This was to be our secret, my mother said. Hers and mine. I was not to share it with anyone—not even my father. It would break his heart if he suspected I knew. In this way I learned that secrecy and adoption were inextricably mixed, as in a witch’s brew. By becoming a keeper of the secret, I was to collaborate in the family conspiracy of silence.

I didn’t know then that our little family secret was connected to the big secret in the closed adoption system, just as our little conspiracy was connected to the larger social conspiracy around adoption. My mother and father had been assured that my birth records would be sealed forever, that I would never be able to learn the identity of my original family. Secrecy was the magic ingredient that would give our adoptive family the aura of a blood-related one. Secrecy was the magic broom that would sweep away all feelings of grief and loss on the part of any of the parties involved.

As I played my role of the good daughter—repressing a natural need to know where I came from—I was unaware that the secrecy inherent in the adoption system was shaping and constricting the self through which I organized my perception of reality. By denying my natural curiosity about where I came from, and my grief for my lost birth parents and for the child I might have been, I was shrinking my emotional space to the size permitted by that system. So, too, were my adoptive parents forced by the secrecy to shrink their emotional space as they denied their need to grieve for the natural child they might have had.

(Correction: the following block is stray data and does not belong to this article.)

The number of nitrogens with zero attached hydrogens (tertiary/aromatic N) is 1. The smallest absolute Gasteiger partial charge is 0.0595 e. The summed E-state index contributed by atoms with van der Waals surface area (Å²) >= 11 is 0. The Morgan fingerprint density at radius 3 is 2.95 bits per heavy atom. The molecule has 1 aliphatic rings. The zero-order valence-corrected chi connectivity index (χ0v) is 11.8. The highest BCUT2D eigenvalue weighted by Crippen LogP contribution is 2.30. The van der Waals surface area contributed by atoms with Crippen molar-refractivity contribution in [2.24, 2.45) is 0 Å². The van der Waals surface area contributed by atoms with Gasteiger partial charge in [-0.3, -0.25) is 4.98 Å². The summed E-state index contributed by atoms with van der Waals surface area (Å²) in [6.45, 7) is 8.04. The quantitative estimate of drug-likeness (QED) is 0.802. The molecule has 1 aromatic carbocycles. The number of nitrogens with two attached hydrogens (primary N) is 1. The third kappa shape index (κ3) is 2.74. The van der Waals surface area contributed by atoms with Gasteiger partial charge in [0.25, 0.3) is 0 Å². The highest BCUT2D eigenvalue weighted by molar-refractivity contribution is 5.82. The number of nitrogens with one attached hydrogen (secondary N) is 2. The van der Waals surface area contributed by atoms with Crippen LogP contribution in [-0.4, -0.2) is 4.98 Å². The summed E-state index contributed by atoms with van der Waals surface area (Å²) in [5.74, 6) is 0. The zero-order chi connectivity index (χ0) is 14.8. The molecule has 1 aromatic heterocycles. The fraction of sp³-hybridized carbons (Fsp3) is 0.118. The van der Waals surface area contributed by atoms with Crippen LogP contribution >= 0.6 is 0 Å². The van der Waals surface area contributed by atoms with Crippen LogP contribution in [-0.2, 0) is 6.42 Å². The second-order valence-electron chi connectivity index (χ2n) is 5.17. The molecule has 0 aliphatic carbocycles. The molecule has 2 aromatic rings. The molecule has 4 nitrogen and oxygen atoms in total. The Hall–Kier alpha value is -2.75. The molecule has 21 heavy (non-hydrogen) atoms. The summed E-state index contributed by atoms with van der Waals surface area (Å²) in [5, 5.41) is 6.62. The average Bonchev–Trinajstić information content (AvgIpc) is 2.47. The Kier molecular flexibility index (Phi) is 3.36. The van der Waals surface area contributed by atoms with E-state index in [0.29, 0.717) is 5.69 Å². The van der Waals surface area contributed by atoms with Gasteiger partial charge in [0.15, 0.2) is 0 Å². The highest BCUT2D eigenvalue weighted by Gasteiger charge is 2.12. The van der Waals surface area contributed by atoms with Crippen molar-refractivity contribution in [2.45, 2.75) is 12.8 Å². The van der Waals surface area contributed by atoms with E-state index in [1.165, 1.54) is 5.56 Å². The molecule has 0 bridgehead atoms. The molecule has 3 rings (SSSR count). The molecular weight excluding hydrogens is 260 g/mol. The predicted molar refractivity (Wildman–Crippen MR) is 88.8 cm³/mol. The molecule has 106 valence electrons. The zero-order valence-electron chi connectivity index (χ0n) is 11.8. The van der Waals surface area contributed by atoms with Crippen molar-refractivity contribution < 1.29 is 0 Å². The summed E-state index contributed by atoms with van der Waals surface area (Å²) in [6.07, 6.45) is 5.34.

We were trapped in a closed family system where secrecy cut off real communication. We were not unlike those families who keep secrets around alcoholism, divorce, incest, and all the other things that family members are prone to hide from their neighbors and from one another.

I had no idea of this as a child. Having repressed my real feelings, I was not consciously aware of my pain. And as a consequence, I was not consciously aware of myself, except as someone unreal pretending to be real. I did things that my human friends did, even looked real in my high school and college graduation pictures, and in the photographs taken at my wedding, before I flew off with my husband to the Far East.

Perhaps I might have never been in touch with my feelings if, shortly after my return from Japan, a relative, recently married into my adoptive family, had not remarked about something she heard—that my natural parents had been killed in a car accident. Her statement was like a Zen slap, knocking me into another state of consciousness. I had been told my parents were dead, but I had not been told this story. When I tried to clear up the mystery of how they died, I was shocked to learn that they had been very much alive at the time of my adoption—and might still be.

Much that had lain repressed in me now began stirring. I started to wonder how my mind had been able to cut off the primal subject of who my parents were. Even if it were true that they were dead, why had I not asked any questions about them? After all, dead people have names; they have relatives they have left behind; they have graves. Why had I behaved as if death had wiped out all traces of their existence? It was my first conscious brush with the psychological mystery that forms the core of this book: How does a child’s mind close down when it senses danger, and stay closed until some life event or crisis inadvertently jars it open? And what traumatic effects does this have on the child’s growing sense of self?